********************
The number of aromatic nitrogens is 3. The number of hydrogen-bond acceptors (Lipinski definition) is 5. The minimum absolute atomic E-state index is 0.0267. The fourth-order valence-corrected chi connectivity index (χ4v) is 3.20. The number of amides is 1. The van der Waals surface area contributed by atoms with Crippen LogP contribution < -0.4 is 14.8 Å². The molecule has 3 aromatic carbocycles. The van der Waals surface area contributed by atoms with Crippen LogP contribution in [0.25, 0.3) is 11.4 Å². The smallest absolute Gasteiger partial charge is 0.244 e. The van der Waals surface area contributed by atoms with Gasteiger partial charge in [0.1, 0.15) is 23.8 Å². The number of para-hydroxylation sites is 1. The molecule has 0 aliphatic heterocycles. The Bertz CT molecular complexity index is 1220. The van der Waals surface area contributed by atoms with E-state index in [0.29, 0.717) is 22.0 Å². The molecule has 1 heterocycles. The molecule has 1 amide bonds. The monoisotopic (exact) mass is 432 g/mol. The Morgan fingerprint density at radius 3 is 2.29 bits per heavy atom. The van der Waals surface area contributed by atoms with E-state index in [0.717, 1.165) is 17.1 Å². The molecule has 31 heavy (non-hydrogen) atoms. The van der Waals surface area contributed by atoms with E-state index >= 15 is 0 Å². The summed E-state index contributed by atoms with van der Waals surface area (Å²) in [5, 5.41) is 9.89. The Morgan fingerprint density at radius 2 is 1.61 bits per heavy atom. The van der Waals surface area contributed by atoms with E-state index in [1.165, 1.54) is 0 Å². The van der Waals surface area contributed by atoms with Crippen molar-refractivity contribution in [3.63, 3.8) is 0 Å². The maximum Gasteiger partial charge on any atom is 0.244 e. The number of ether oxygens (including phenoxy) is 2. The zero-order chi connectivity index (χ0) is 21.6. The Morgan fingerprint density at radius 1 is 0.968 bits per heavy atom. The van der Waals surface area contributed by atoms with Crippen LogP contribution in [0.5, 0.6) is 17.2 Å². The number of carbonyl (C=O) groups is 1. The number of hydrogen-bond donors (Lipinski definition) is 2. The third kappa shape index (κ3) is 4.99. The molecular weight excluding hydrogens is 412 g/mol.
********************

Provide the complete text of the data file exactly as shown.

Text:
The number of aromatic nitrogens is 3. The number of hydrogen-bond acceptors (Lipinski definition) is 5. The minimum absolute atomic E-state index is 0.0267. The fourth-order valence-corrected chi connectivity index (χ4v) is 3.20. The number of amides is 1. The van der Waals surface area contributed by atoms with Crippen LogP contribution < -0.4 is 14.8 Å². The molecule has 3 aromatic carbocycles. The van der Waals surface area contributed by atoms with Crippen LogP contribution in [0.25, 0.3) is 11.4 Å². The smallest absolute Gasteiger partial charge is 0.244 e. The van der Waals surface area contributed by atoms with Gasteiger partial charge in [0.1, 0.15) is 23.8 Å². The number of para-hydroxylation sites is 1. The molecule has 0 aliphatic heterocycles. The Bertz CT molecular complexity index is 1220. The van der Waals surface area contributed by atoms with E-state index in [0.29, 0.717) is 22.0 Å². The molecule has 1 heterocycles. The molecule has 1 amide bonds. The monoisotopic (exact) mass is 432 g/mol. The Morgan fingerprint density at radius 3 is 2.29 bits per heavy atom. The van der Waals surface area contributed by atoms with E-state index in [0.717, 1.165) is 17.1 Å². The molecule has 31 heavy (non-hydrogen) atoms. The van der Waals surface area contributed by atoms with E-state index >= 15 is 0 Å². The summed E-state index contributed by atoms with van der Waals surface area (Å²) in [5, 5.41) is 9.89. The Morgan fingerprint density at radius 2 is 1.61 bits per heavy atom. The van der Waals surface area contributed by atoms with E-state index in [1.165, 1.54) is 0 Å². The van der Waals surface area contributed by atoms with Crippen molar-refractivity contribution in [3.63, 3.8) is 0 Å². The maximum Gasteiger partial charge on any atom is 0.244 e. The number of ether oxygens (including phenoxy) is 2. The zero-order chi connectivity index (χ0) is 21.6. The Morgan fingerprint density at radius 1 is 0.968 bits per heavy atom. The van der Waals surface area contributed by atoms with Crippen LogP contribution in [0.5, 0.6) is 17.2 Å². The number of carbonyl (C=O) groups is 1. The number of hydrogen-bond donors (Lipinski definition) is 2. The third kappa shape index (κ3) is 4.99. The molecular weight excluding hydrogens is 412 g/mol.